“I am in support of advocating for a system particular to Kauai to keep our families and communities safe,” Bulosan said.

Debralynn Desilva-Carveiro, an Eleele resident, said “I believe that testing is key. Upon arrival onto our island, everyone, including children, should be tested again and their isolation should be based on how long it takes to get the results back.”

Ige alluded to problems with the time required to obtain test results at a news conference in Honolulu on July 13. He said that tests administered in Hawaii usually return results in a day or two, but tests that must be sent to the mainland take far longer—as much as 10 days.

“I’ve been saying for a while that a mandatory COVID test for our visitors and returning residents should occur both before they board the plane and after they arrive at the airport in Hawaii,” said candidate Ed Justus, owner of Talk Story, a Hanapepe book store. Justus is a former member of the county Charter Review Commission.

“If the state won’t do it,” Justus said, “the emergency powers authorization allows the mayor to create such a rule for Kauai County.”

In contrast, candidate Jakki Nelson, a Kapaa resident, rejected any test and quarantine approach.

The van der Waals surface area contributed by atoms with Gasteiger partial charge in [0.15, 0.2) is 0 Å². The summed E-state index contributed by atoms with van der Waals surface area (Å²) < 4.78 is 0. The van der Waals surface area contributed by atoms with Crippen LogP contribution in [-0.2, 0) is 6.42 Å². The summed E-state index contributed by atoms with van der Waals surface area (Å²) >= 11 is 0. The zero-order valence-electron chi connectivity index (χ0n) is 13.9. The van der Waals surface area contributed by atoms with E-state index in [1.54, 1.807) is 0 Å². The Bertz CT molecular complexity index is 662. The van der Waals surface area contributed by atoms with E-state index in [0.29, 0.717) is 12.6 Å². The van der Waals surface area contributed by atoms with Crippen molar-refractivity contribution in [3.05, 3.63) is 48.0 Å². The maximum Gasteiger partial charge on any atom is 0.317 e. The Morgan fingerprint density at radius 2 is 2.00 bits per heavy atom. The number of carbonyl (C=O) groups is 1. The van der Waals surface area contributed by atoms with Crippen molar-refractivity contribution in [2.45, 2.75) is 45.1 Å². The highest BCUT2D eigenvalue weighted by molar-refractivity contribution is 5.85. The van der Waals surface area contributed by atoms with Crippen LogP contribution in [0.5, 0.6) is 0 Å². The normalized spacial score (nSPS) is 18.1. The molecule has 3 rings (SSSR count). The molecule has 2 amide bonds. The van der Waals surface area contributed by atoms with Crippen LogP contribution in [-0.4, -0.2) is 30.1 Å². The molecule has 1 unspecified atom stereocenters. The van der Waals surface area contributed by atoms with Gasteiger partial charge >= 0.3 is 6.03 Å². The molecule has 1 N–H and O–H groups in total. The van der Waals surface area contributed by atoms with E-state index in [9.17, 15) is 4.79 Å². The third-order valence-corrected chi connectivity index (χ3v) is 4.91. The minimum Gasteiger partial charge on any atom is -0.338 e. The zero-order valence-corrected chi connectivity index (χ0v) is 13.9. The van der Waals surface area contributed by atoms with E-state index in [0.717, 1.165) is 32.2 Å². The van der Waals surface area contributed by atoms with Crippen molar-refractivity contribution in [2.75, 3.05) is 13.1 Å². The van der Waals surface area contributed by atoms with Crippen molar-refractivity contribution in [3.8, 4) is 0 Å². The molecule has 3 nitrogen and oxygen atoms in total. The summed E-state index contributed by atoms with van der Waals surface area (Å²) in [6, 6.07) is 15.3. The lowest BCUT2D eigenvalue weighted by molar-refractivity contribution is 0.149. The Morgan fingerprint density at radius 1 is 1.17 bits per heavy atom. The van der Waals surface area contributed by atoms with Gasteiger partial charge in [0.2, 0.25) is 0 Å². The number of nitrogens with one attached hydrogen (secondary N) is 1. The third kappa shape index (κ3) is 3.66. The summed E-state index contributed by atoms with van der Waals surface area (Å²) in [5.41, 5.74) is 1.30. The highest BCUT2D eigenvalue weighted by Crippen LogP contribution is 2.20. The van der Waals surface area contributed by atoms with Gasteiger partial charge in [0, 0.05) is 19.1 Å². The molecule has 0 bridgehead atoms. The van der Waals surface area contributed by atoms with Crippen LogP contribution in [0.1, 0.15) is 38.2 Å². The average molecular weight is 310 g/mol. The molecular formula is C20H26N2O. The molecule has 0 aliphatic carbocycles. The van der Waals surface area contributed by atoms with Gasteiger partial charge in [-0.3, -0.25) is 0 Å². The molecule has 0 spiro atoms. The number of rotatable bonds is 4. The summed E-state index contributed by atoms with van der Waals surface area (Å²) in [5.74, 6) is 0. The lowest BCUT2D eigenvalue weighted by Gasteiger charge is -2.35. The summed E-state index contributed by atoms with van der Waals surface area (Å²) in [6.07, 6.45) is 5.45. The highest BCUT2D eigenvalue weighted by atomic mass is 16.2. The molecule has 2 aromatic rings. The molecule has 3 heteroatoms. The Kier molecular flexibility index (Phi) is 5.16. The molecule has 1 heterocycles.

“We need to reopen,” she said. “Kids need to go to school and summer programs. They need to socialize and get outside. Most of our livelihoods depend directly or indirectly on tourism. Mortgages, rent, utilities, truck payments and grocery bills will not be ending, so we need to open up all of our Kauai businesses.”

Councilmember Kipukai Kualii stopped short of endorsing the test-quarantine-test protocol. But, he said, “first and foremost, we must not allow tourists to come and cause an outbreak and deaths. (That would) be an even more devastating blow to tourism.”

Council Chair Arryl Kaneshiro also hedged his bets on requiring more testing.

“We need to be sure we have a system in place to safely receive tourists,” he said. “This means continuing our screening efforts at the airport, having the capability to identify tested and quarantined visitors and providing guidance on how to properly interact.”

Jade Waialeale Battad, a minister and wedding officiant running for office for the first time, said, “We need to protect our community and there is no problem with our county having different approaches than others.

“Testing is part of the solution, but testing is not everything. It’s also true that a massive program of testing all travelers could threaten the availability of test kits for known contacts of COVID-positive individuals on our small island.”

Candidate Mike Dandurand, of Lihue, said “Kauai has always been unique. We like to do things our way. Until we can test arriving passengers prior to arrival and be sure they are all negative, we need to quarantine all arrivals.”

Billy DeCosta, a teacher making his fifth attempt at election to the council, said “We need our tourists to remain in controlled areas around the hotel and be in walking distance to restaurants and beaches only in that designated area.”

Candidate Victoria Franks, also an Eleele resident, said “I believe we should reopen completely as soon as we safely can. Most visitors will not be willing to quarantine. Testing seems to be a very viable option.”